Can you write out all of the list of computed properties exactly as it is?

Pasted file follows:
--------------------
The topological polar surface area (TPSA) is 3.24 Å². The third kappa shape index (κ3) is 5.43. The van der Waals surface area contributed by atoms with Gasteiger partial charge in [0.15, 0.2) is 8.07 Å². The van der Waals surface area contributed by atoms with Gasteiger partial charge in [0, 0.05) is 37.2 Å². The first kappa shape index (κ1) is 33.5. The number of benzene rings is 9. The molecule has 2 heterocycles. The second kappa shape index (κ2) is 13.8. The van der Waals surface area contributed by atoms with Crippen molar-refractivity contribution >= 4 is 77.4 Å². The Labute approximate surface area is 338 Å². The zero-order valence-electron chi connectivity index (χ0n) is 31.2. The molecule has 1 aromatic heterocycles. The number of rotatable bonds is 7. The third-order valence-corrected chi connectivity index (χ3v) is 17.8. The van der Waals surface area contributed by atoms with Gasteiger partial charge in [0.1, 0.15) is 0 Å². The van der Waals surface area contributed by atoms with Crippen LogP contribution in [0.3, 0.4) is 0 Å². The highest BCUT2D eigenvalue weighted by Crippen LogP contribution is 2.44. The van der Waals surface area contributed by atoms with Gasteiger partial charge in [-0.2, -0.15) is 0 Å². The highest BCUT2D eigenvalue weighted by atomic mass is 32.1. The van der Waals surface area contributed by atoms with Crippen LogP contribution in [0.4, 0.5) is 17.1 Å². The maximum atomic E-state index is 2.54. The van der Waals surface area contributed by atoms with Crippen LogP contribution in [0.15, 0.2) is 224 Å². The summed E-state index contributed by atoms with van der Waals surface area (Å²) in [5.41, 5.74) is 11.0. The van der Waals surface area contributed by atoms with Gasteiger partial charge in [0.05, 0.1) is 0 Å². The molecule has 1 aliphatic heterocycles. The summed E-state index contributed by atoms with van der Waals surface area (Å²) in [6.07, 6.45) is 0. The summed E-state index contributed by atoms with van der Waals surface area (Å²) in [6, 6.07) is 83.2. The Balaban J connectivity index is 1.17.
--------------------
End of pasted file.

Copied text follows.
The topological polar surface area (TPSA) is 3.24 Å². The third kappa shape index (κ3) is 5.43. The van der Waals surface area contributed by atoms with Gasteiger partial charge in [0.15, 0.2) is 8.07 Å². The van der Waals surface area contributed by atoms with Gasteiger partial charge in [0, 0.05) is 37.2 Å². The first kappa shape index (κ1) is 33.5. The number of benzene rings is 9. The molecule has 2 heterocycles. The second kappa shape index (κ2) is 13.8. The van der Waals surface area contributed by atoms with Crippen molar-refractivity contribution >= 4 is 77.4 Å². The Labute approximate surface area is 338 Å². The zero-order valence-electron chi connectivity index (χ0n) is 31.2. The molecule has 1 aromatic heterocycles. The number of rotatable bonds is 7. The third-order valence-corrected chi connectivity index (χ3v) is 17.8. The van der Waals surface area contributed by atoms with Gasteiger partial charge in [0.1, 0.15) is 0 Å². The van der Waals surface area contributed by atoms with Crippen LogP contribution in [0.3, 0.4) is 0 Å². The highest BCUT2D eigenvalue weighted by Crippen LogP contribution is 2.44. The van der Waals surface area contributed by atoms with Gasteiger partial charge in [-0.2, -0.15) is 0 Å². The highest BCUT2D eigenvalue weighted by atomic mass is 32.1. The van der Waals surface area contributed by atoms with Crippen LogP contribution in [0.4, 0.5) is 17.1 Å². The maximum atomic E-state index is 2.54. The van der Waals surface area contributed by atoms with Crippen LogP contribution in [0.15, 0.2) is 224 Å². The summed E-state index contributed by atoms with van der Waals surface area (Å²) in [5.41, 5.74) is 11.0. The van der Waals surface area contributed by atoms with Gasteiger partial charge in [0.05, 0.1) is 0 Å². The molecule has 1 aliphatic heterocycles. The summed E-state index contributed by atoms with van der Waals surface area (Å²) in [6.07, 6.45) is 0. The summed E-state index contributed by atoms with van der Waals surface area (Å²) in [6, 6.07) is 83.2. The Balaban J connectivity index is 1.17.